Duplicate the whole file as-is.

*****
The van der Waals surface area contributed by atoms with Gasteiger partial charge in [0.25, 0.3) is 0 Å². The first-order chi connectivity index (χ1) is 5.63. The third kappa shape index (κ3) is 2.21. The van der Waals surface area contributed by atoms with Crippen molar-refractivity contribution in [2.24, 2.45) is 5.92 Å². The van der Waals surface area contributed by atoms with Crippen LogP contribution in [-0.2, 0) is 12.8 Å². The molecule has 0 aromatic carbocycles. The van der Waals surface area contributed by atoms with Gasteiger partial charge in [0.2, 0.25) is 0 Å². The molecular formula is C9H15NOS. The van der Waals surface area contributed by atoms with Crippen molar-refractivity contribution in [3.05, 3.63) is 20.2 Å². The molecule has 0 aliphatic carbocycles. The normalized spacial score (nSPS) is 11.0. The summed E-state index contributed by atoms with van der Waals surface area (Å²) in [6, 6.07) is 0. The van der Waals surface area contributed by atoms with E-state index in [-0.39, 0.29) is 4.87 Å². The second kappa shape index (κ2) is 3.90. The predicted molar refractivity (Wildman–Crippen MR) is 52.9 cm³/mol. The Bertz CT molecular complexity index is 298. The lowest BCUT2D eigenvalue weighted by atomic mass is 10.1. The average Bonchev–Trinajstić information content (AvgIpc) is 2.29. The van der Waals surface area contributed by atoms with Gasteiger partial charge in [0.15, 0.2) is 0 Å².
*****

The van der Waals surface area contributed by atoms with Gasteiger partial charge in [0.25, 0.3) is 0 Å². The first-order chi connectivity index (χ1) is 5.63. The third kappa shape index (κ3) is 2.21. The van der Waals surface area contributed by atoms with Crippen molar-refractivity contribution in [2.24, 2.45) is 5.92 Å². The van der Waals surface area contributed by atoms with Crippen LogP contribution in [-0.2, 0) is 12.8 Å². The molecule has 0 aromatic carbocycles. The van der Waals surface area contributed by atoms with Gasteiger partial charge in [0.2, 0.25) is 0 Å². The molecular formula is C9H15NOS. The van der Waals surface area contributed by atoms with Crippen molar-refractivity contribution in [3.05, 3.63) is 20.2 Å². The molecule has 0 aliphatic carbocycles. The normalized spacial score (nSPS) is 11.0. The summed E-state index contributed by atoms with van der Waals surface area (Å²) in [6, 6.07) is 0. The van der Waals surface area contributed by atoms with E-state index in [-0.39, 0.29) is 4.87 Å². The second kappa shape index (κ2) is 3.90. The predicted molar refractivity (Wildman–Crippen MR) is 52.9 cm³/mol. The Bertz CT molecular complexity index is 298. The lowest BCUT2D eigenvalue weighted by atomic mass is 10.1. The average Bonchev–Trinajstić information content (AvgIpc) is 2.29. The van der Waals surface area contributed by atoms with Gasteiger partial charge in [0.15, 0.2) is 0 Å².